20. 1. El escenarioBetween Clay and Dust, de Musharraf Ali Farooqi, se inicia con un corto capítulo que determina el escenario, tanto físico como espiritual, en el que la novela se desarrolla:La ruina del antiguo centro de la ciudad se atribuía a la tendencia transformativa de los tiempos que se vivían. Se hallaba abandonado, a medias enterrado y a medias rodeado de miserables barrios de chabolas. Enclaves nuevos lo cercaban por tres lados, como evitando la sombra de su desaparecido esplendor. L [...]

    21. Quietly devastating fable about aging wrestler Ustad Ramzi and aging courtesan/singer Gohar Jan who watch as the world of their art forms fade in post-Partition Pakistan. The story of Ustad's younger brother, hoping for celebrity and losing his chance after a particularly brutal fight was extremely moving. Far more evocative than descriptive, this book felt like traditional oral storytelling, with its careful selection of details and emphasis on the universal and archetypal. At some points, prob [...]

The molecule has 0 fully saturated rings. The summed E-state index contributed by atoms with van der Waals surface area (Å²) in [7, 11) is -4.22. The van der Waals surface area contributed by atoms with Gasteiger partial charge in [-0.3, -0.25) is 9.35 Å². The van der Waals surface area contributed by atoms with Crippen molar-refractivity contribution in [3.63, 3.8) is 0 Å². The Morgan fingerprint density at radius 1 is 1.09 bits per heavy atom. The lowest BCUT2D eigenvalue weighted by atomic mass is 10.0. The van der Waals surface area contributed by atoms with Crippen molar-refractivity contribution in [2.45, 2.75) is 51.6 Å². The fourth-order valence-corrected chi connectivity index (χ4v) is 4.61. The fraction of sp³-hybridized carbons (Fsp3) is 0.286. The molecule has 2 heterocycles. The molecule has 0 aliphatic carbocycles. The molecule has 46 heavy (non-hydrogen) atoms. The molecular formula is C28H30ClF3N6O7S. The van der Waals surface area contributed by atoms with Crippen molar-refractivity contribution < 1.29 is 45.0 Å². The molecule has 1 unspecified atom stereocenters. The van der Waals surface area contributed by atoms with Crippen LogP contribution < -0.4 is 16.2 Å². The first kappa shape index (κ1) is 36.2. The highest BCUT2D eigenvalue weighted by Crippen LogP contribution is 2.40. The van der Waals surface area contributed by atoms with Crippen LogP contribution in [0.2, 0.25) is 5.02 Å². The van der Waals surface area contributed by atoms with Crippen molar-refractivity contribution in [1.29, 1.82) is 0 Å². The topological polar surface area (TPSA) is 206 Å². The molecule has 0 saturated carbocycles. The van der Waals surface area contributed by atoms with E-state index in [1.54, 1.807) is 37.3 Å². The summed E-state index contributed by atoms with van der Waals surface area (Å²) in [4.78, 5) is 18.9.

22. Between Clay and Dust is longlisted for the 2012 Man Asian Literary Prize, so I read it for the Shadow Man Asian Literary Prize jury (SMALP). It’s the first book I’ve ever read that features wrestling!Would I have read it if I were not a Shadow Juror? Probably not. With rare exceptions such as Ron Elliott’s Spinner: A Novel (see my review) and Stephen Carroll’s The Gift of Speed, I’m not interested in books that involve a sporting focus, especially not if they involve so-called sports [...]

    23. I didn't know what to expect from Between Clay and Dust, and the opening chapter was so verbose about place, without introducing any people, that I thought about giving it up right away. (Opening sentence: "The ruination of the inner city was attributed to time's proclivity for change.")However, each chapter is short, just a couple of pages long, and so toughing out those first few pages led me to the primary characters in the book: Ustad Ramzi, a famed wrestler and head of a school for wrestler [...]

    24. On reading the synopsis of this book i thought i would be in for a simple and poignant tale of two proud individuals who have passed their prime. Their conflicts, theirs desires and their subsequent losing battle with times is what i thought i would be in forI was looking forward to be absorbed into their world and times. None of that happened!!!And the reason why it feels such a let down is because there was every reason for this book to truely be one of those classic tales of anguish and trium [...]